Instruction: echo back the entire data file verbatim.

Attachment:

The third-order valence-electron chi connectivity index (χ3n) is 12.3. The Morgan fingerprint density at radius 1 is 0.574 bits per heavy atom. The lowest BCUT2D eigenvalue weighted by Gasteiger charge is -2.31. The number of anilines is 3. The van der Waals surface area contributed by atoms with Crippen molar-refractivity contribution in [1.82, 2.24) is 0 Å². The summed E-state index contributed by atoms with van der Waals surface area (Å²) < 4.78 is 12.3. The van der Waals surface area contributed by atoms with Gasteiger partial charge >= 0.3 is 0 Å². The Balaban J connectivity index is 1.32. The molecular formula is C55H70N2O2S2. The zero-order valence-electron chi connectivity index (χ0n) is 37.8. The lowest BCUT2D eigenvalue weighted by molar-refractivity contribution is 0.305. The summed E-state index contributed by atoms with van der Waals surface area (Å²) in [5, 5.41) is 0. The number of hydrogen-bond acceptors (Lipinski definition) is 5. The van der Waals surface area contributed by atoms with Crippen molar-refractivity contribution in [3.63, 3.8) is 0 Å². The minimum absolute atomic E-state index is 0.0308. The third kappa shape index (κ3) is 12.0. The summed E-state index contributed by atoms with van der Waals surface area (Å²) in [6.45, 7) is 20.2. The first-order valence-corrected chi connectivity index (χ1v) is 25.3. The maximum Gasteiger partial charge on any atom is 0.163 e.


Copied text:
The third-order valence-electron chi connectivity index (χ3n) is 12.3. The Morgan fingerprint density at radius 1 is 0.574 bits per heavy atom. The lowest BCUT2D eigenvalue weighted by Gasteiger charge is -2.31. The number of anilines is 3. The van der Waals surface area contributed by atoms with Crippen molar-refractivity contribution in [1.82, 2.24) is 0 Å². The summed E-state index contributed by atoms with van der Waals surface area (Å²) < 4.78 is 12.3. The van der Waals surface area contributed by atoms with Gasteiger partial charge >= 0.3 is 0 Å². The Balaban J connectivity index is 1.32. The molecular formula is C55H70N2O2S2. The zero-order valence-electron chi connectivity index (χ0n) is 37.8. The lowest BCUT2D eigenvalue weighted by molar-refractivity contribution is 0.305. The summed E-state index contributed by atoms with van der Waals surface area (Å²) in [5, 5.41) is 0. The number of hydrogen-bond acceptors (Lipinski definition) is 5. The van der Waals surface area contributed by atoms with Crippen molar-refractivity contribution in [3.63, 3.8) is 0 Å². The minimum absolute atomic E-state index is 0.0308. The third kappa shape index (κ3) is 12.0. The summed E-state index contributed by atoms with van der Waals surface area (Å²) in [6.45, 7) is 20.2. The first-order valence-corrected chi connectivity index (χ1v) is 25.3. The maximum Gasteiger partial charge on any atom is 0.163 e.